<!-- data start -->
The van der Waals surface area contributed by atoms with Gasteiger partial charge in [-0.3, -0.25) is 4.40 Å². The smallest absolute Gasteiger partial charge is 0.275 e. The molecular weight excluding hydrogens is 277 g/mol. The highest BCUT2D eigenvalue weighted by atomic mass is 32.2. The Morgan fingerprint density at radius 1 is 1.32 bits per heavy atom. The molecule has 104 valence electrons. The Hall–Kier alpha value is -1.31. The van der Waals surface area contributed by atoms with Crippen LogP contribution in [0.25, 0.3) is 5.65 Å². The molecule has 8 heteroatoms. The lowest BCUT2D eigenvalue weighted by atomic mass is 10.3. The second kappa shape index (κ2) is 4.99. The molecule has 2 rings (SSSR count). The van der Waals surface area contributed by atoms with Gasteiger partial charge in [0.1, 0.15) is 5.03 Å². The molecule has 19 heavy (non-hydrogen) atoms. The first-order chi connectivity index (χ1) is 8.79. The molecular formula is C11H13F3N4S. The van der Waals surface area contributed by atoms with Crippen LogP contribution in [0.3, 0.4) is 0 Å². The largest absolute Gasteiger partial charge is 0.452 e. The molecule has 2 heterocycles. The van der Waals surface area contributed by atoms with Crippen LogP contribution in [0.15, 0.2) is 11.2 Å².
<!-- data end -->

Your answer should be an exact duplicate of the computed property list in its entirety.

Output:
The van der Waals surface area contributed by atoms with Gasteiger partial charge in [-0.3, -0.25) is 4.40 Å². The smallest absolute Gasteiger partial charge is 0.275 e. The molecular weight excluding hydrogens is 277 g/mol. The highest BCUT2D eigenvalue weighted by atomic mass is 32.2. The Morgan fingerprint density at radius 1 is 1.32 bits per heavy atom. The molecule has 104 valence electrons. The Hall–Kier alpha value is -1.31. The van der Waals surface area contributed by atoms with Crippen LogP contribution in [0.25, 0.3) is 5.65 Å². The molecule has 8 heteroatoms. The lowest BCUT2D eigenvalue weighted by atomic mass is 10.3. The second kappa shape index (κ2) is 4.99. The molecule has 2 rings (SSSR count). The van der Waals surface area contributed by atoms with Gasteiger partial charge in [0.1, 0.15) is 5.03 Å². The molecule has 19 heavy (non-hydrogen) atoms. The first-order chi connectivity index (χ1) is 8.79. The molecular formula is C11H13F3N4S. The van der Waals surface area contributed by atoms with Crippen LogP contribution in [0.3, 0.4) is 0 Å². The largest absolute Gasteiger partial charge is 0.452 e. The molecule has 2 heterocycles. The van der Waals surface area contributed by atoms with Crippen LogP contribution in [0.15, 0.2) is 11.2 Å².